Personally, I think that the worried she had jinxed herself—not picking the necklace that might save her and instead defaulting to mommy instinct of making her daughter happy by picking the opal. She had already called ABC and they still had the other necklace. I told her I would handle it. I called ABC, had them send me the watermelon tourmaline and she has worn it ever since. Somehow in the week after I got it to her—she managed to switch out the rose gold chain with a yellow gold chain—because again, there was just “one little thing” that wasn’t right about it. She has worn it ever since. 

I want Shaida to know that this stone may not have saved her life, but it will protect all of us. It will help us heal, it will keep us strong and in moments of sadness it will remind us of her. 

About two months ago, I made the gemstone bracelet that included the watermelon tourmaline strung alongside all the birthstones of her family: turquoise for the boys, opal and pink tourmaline (and I found pink opals) for Zarrin, moonstone for Aaron and garnet for her. She wears one. I wear one. And now her friends and family can wear one.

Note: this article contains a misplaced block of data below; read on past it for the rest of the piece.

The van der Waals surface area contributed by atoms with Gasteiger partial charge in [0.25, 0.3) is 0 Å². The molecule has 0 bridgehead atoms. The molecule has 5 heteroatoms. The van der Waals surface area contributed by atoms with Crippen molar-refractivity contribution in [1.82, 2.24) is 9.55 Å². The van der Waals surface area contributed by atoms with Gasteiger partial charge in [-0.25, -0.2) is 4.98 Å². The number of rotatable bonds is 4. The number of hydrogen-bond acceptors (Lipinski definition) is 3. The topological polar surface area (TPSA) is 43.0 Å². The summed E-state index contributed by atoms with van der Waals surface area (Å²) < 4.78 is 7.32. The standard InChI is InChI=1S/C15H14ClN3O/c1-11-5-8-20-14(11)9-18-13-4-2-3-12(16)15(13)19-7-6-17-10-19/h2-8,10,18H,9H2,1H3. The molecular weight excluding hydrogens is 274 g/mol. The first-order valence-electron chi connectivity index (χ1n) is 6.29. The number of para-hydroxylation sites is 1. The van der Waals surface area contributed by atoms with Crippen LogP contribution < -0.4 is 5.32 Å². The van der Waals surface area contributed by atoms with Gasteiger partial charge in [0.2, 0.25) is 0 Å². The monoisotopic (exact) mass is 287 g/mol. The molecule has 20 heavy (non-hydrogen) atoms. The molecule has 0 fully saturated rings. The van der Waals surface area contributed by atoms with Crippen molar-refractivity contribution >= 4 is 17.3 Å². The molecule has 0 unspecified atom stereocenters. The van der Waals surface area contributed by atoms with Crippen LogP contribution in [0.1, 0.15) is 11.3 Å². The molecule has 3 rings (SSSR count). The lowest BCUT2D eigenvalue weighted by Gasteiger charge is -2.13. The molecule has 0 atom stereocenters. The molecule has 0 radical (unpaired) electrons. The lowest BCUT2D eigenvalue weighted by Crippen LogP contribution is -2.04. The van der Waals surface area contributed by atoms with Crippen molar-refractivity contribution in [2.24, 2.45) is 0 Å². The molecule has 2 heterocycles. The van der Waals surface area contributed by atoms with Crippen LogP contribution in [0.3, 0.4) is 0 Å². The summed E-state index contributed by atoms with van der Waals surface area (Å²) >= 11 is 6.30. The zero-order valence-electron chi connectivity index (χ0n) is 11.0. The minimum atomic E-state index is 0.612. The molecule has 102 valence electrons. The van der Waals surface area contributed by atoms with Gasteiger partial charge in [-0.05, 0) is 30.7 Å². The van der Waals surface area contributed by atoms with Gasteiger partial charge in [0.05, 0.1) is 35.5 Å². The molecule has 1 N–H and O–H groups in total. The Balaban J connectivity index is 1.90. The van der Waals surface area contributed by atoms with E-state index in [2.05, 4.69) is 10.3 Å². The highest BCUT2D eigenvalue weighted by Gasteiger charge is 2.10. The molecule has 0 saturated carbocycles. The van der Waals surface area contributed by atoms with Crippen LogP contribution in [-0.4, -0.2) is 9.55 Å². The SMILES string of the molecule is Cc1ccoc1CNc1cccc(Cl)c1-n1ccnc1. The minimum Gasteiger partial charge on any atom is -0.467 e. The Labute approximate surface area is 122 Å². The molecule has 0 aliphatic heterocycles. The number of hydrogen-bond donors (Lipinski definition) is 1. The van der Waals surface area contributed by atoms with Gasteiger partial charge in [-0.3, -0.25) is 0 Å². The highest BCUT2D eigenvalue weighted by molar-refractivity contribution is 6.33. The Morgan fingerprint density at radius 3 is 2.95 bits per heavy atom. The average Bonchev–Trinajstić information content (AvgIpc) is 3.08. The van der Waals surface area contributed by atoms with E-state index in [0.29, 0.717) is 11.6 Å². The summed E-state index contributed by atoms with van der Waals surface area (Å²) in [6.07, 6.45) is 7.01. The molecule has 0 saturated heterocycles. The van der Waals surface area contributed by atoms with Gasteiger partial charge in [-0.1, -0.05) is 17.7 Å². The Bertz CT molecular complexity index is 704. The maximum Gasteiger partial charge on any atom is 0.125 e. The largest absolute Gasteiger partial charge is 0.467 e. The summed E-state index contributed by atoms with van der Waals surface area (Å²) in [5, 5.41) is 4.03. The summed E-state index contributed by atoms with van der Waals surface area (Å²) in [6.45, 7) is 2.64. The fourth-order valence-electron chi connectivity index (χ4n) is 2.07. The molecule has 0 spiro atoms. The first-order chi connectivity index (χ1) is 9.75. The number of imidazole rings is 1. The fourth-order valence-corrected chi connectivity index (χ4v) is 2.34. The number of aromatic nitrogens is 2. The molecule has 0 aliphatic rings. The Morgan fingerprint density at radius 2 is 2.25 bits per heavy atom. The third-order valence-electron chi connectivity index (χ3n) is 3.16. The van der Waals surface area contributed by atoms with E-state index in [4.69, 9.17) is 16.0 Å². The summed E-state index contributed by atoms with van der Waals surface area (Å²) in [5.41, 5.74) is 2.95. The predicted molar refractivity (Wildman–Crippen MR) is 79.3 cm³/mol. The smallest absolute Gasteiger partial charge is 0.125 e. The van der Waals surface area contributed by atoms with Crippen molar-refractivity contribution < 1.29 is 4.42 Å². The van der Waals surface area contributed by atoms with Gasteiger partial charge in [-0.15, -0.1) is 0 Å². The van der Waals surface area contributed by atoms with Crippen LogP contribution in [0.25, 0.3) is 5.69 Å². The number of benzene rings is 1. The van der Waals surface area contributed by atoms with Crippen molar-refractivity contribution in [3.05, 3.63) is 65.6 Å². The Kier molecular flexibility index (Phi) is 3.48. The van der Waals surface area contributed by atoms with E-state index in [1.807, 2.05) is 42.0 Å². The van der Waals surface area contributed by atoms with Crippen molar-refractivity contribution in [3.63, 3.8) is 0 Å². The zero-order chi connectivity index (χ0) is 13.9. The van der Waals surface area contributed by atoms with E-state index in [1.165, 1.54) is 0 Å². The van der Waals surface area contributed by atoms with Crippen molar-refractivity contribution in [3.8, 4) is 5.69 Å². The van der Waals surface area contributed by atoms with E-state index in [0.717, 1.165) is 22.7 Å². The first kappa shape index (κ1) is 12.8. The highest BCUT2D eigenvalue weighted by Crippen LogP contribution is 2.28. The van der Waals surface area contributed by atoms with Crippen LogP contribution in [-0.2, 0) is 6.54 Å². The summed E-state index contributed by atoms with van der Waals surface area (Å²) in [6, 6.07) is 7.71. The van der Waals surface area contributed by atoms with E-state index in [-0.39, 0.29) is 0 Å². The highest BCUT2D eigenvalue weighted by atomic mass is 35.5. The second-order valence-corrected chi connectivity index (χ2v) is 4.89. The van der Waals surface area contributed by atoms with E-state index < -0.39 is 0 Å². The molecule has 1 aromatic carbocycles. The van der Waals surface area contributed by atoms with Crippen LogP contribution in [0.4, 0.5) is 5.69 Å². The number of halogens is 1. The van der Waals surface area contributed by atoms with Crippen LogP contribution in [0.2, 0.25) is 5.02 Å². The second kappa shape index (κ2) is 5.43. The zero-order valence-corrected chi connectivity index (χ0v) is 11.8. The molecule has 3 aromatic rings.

This morning, my first morning I woke up knowing that our best friend was no longer with us—I opened my mind (but not yet my eyes) and I touched the bracelet. I miss her. I already missed her as I watched her fall into this awful disease that took her from us. But I have gained a team of friendships—all birthed from her. These amazing people surround me and remind me of the gift she gave us all… the gift of friendship with her, between our daughters and between every person she has ever known. 

This jewelry is put together by her friends, over wine, over love, over tears but most importantly over friendship. We wear these pieces as we navigate this new world without her physical touch but with the memory of how she has touched our lives.

 

 

 

13 products
  • LIMITED EDITION: The Joon Bug (long)
    Regular price
    $450.00
    Sale price
    $450.00
  • Taji's Turquoise
    Regular price
    $350.00
    Sale price
    $350.00
  • The Healing Stone Necklace (round)
    Regular price
    $265.00
    Sale price
    $265.00
  • The Patterned Birthstone Necklace
    Regular price
    $265.00
    Sale price
    $265.00
  • The Balancing Necklace
    Regular price
    $225.00
    Sale price
    $225.00
  • The Healing Stone Necklace
    Regular price
    Sold out
    Sale price
    $225.00
  • The Birthstone Necklace
    Regular price
    $225.00
    Sale price
    $225.00
  • The Healing Bracelet
    Regular price
    $165.00
    Sale price
    $165.00